Around 1850, England’s Pre-Raphaelites reveled in medieval damsels, mythical goddesses, and legendary lovers. Tragic figures like Ophelia, immersed in the fertile serenity of nature, were captured in radiant colors and luminous clarity.
Complete Video Script
 In England, around 1850, the energy of Romanticism was channeled by a spirited brotherhood of artists. Turning away from the frenzy of the Industrial Age and inspired by the dreamy medieval world before the great Renaissance painter Raphael, they called themselves…the Pre-Raphaelites.
[26, The Lady of Shalott (Waterhouse), The Bride (Rossetti), The Mirror of Venus (Burne-Jones)] The Pre-Raphaelites reveled in medieval damsels, mythical goddesses, and legendary lovers…all immersed in the fertile serenity of nature, captured in radiant colors and luminous clarity. They created melancholy visions of pure beauty.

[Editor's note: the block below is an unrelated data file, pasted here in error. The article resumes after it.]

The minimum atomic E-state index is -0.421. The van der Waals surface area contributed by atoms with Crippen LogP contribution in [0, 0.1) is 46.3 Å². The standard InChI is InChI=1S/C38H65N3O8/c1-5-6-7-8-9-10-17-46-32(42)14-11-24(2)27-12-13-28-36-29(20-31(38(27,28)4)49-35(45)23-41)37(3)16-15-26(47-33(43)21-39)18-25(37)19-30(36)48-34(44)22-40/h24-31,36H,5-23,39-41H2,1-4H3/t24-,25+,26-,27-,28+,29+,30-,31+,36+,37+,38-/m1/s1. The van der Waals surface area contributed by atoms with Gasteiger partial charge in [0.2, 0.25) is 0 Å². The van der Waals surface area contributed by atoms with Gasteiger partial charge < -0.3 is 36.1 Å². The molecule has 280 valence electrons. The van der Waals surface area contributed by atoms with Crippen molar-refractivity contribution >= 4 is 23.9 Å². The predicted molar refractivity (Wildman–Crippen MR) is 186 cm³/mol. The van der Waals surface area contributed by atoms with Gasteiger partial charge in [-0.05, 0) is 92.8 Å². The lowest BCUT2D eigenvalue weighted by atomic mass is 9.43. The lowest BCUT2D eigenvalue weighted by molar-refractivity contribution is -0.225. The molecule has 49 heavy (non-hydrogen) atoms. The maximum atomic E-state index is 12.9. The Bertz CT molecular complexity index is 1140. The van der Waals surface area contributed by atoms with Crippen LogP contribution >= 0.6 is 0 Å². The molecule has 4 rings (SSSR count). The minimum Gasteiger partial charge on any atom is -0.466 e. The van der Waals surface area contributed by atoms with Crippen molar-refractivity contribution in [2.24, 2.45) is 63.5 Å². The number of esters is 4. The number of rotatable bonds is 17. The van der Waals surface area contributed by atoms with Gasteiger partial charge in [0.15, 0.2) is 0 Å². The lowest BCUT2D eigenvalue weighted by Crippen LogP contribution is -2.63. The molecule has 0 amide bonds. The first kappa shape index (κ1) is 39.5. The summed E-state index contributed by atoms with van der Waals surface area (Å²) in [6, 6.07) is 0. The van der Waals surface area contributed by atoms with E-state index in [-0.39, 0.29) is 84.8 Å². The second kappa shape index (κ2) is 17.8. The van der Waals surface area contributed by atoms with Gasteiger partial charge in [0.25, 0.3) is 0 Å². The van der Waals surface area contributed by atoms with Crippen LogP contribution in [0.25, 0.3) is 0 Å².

[27, Ophelia, 1852, Millais, Tate Gallery, London] In this quintessential Pre-Raphaelite masterpiece, tragic Ophelia, who's fallen while picking a garland of wildflowers, is singing before she drowns. Her body, open and skyward, is somewhere between saintly and sensual…and the nature engulfing her is so fertile while decaying at the same time. So pale in contrast to the richness of nature, she had finally found happiness on the verge of death.